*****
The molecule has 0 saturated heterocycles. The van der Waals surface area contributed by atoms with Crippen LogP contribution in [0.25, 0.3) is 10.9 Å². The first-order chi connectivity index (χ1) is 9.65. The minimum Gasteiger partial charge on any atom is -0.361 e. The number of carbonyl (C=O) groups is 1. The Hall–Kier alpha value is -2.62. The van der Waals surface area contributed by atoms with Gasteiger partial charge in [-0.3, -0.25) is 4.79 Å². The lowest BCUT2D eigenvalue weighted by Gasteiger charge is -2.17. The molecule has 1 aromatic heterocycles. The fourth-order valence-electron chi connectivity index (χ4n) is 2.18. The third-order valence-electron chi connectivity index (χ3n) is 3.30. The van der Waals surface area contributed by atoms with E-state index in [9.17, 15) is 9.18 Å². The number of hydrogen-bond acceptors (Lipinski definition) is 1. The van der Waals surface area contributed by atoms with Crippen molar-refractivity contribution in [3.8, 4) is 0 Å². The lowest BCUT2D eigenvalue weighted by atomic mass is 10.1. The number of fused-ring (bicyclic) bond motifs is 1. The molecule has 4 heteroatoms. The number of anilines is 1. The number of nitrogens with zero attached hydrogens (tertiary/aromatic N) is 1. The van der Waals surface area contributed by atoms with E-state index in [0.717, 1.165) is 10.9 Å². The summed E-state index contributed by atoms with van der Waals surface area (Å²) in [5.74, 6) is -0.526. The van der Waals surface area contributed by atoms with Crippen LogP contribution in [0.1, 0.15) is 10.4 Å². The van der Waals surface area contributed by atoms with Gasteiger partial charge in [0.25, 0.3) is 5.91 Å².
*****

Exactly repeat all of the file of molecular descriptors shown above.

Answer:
The molecule has 0 saturated heterocycles. The van der Waals surface area contributed by atoms with Crippen LogP contribution in [0.25, 0.3) is 10.9 Å². The first-order chi connectivity index (χ1) is 9.65. The minimum Gasteiger partial charge on any atom is -0.361 e. The number of carbonyl (C=O) groups is 1. The Hall–Kier alpha value is -2.62. The van der Waals surface area contributed by atoms with Gasteiger partial charge in [-0.3, -0.25) is 4.79 Å². The lowest BCUT2D eigenvalue weighted by Gasteiger charge is -2.17. The molecule has 1 aromatic heterocycles. The fourth-order valence-electron chi connectivity index (χ4n) is 2.18. The third-order valence-electron chi connectivity index (χ3n) is 3.30. The van der Waals surface area contributed by atoms with E-state index in [9.17, 15) is 9.18 Å². The number of hydrogen-bond acceptors (Lipinski definition) is 1. The van der Waals surface area contributed by atoms with Crippen molar-refractivity contribution in [3.8, 4) is 0 Å². The lowest BCUT2D eigenvalue weighted by atomic mass is 10.1. The number of fused-ring (bicyclic) bond motifs is 1. The molecule has 4 heteroatoms. The number of anilines is 1. The number of nitrogens with zero attached hydrogens (tertiary/aromatic N) is 1. The van der Waals surface area contributed by atoms with E-state index in [0.717, 1.165) is 10.9 Å². The summed E-state index contributed by atoms with van der Waals surface area (Å²) in [5.74, 6) is -0.526. The van der Waals surface area contributed by atoms with Crippen LogP contribution in [0.1, 0.15) is 10.4 Å². The van der Waals surface area contributed by atoms with Gasteiger partial charge in [0.25, 0.3) is 5.91 Å².